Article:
By Suzanne Merkelson, Andrew Swift
While it’s true that more than 75 percent of parliaments worldwide are more than three-quarters male, in recent years some high-powered female heads of state have bucked the trend. If Dilma Rousseff is elected as Brazil’s first female president, she’ll be joining a small, but elite, cohort.
One of Europe’s longest-serving leaders and Germany’s first female chancellor, Angela Merkel has played a key role in the continent’s response to the global recession — and has seen her once-popular chancellorship almost torpedoed by it. Trapped between her German constituents and the demands of the EU during Europe’s worst crisis in decades, Merkel has been forced into unpopular decisions ranging from bailing out Greece  to enacting Germany’s new austerity measures . The childless and twice-married Merkel has pushed the CDU in a more socially liberal direction than ever before, offering a modern twist on the tired old “Iron Lady” Margaret Thatcher paradigm for conservative European women.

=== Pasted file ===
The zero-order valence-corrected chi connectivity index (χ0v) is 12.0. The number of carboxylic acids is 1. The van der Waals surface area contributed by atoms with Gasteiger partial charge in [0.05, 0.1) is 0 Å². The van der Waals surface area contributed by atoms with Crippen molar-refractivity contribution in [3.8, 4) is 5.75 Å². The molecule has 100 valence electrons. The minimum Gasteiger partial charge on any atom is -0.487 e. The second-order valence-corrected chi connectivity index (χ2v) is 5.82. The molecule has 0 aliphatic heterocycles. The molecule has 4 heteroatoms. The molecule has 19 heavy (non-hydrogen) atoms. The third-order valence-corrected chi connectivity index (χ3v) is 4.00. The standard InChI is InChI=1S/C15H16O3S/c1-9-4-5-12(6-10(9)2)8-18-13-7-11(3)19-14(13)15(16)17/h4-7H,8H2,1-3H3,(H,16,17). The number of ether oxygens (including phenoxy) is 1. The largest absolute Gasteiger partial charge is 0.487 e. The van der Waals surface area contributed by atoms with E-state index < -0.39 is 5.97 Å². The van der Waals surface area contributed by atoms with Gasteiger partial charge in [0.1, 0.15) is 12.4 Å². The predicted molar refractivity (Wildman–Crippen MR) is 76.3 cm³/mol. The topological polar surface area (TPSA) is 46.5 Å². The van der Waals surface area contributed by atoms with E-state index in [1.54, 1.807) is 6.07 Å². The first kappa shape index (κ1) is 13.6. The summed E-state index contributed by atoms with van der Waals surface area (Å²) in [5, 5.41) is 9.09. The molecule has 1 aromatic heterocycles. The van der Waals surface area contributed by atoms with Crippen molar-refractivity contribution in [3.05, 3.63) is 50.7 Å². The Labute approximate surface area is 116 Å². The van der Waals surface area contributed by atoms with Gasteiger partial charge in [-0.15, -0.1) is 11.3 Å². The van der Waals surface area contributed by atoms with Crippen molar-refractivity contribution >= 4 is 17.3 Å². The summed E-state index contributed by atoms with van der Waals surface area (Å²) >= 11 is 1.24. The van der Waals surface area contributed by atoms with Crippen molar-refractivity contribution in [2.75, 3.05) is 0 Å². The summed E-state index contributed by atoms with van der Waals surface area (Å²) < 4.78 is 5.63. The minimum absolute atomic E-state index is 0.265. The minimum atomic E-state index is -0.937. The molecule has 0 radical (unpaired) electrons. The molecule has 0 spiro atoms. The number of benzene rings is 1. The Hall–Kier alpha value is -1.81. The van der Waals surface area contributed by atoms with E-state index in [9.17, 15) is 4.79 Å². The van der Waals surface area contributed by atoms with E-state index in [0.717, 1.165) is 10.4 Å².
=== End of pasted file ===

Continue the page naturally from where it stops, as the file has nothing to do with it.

Just two months after Kevin Rudd stepped aside and left Julia Gillard the head of Australia’s Labor Party and, thus, Australia’s first female prime minister, a tight August election  laid her premiership out on the rocks, supported only by a tenuous coalition with the Greens. Her government now must deal with immigration issues  and the aftereffects of a mismanaged and potentially corruption-fraught multibillion-dollar stimulus package , while facing challenges from her allies on the left on social issues such as same-sex marriage, which she does not support. Gillard, who has never married or had children (and was once called  “deliberately barren” by an opposition member of Parliament), said she would be unable to do her job with a family. “There’s something in me that’s focused and single-minded,” she said . “And if I was going to [have a family], I’m not sure I could have [had a political career].”
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